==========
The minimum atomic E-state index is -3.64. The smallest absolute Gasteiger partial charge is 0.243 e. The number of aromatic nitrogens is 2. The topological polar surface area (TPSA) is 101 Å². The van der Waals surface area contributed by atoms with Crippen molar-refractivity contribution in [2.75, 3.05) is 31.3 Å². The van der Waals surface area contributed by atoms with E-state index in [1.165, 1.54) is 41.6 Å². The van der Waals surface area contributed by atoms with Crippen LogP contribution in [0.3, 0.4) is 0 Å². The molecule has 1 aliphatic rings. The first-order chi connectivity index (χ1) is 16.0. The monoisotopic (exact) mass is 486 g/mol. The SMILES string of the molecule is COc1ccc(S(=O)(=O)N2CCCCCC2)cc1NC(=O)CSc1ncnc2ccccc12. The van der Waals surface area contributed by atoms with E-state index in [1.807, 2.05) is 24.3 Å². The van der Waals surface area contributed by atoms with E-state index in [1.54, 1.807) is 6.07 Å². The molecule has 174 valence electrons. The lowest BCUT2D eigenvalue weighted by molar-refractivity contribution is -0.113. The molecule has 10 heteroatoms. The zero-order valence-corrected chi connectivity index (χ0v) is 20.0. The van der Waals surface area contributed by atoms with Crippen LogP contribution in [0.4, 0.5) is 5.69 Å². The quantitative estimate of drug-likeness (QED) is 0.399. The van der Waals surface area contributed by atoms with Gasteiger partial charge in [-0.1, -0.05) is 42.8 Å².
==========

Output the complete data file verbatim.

The minimum atomic E-state index is -3.64. The smallest absolute Gasteiger partial charge is 0.243 e. The number of aromatic nitrogens is 2. The topological polar surface area (TPSA) is 101 Å². The van der Waals surface area contributed by atoms with Crippen molar-refractivity contribution in [2.75, 3.05) is 31.3 Å². The van der Waals surface area contributed by atoms with E-state index in [1.165, 1.54) is 41.6 Å². The van der Waals surface area contributed by atoms with Crippen LogP contribution in [0.3, 0.4) is 0 Å². The molecule has 1 aliphatic rings. The first-order chi connectivity index (χ1) is 16.0. The monoisotopic (exact) mass is 486 g/mol. The SMILES string of the molecule is COc1ccc(S(=O)(=O)N2CCCCCC2)cc1NC(=O)CSc1ncnc2ccccc12. The van der Waals surface area contributed by atoms with E-state index in [1.807, 2.05) is 24.3 Å². The van der Waals surface area contributed by atoms with E-state index in [1.54, 1.807) is 6.07 Å². The molecule has 174 valence electrons. The lowest BCUT2D eigenvalue weighted by molar-refractivity contribution is -0.113. The molecule has 10 heteroatoms. The zero-order valence-corrected chi connectivity index (χ0v) is 20.0. The van der Waals surface area contributed by atoms with Crippen LogP contribution in [0.4, 0.5) is 5.69 Å². The quantitative estimate of drug-likeness (QED) is 0.399. The van der Waals surface area contributed by atoms with Gasteiger partial charge in [-0.1, -0.05) is 42.8 Å².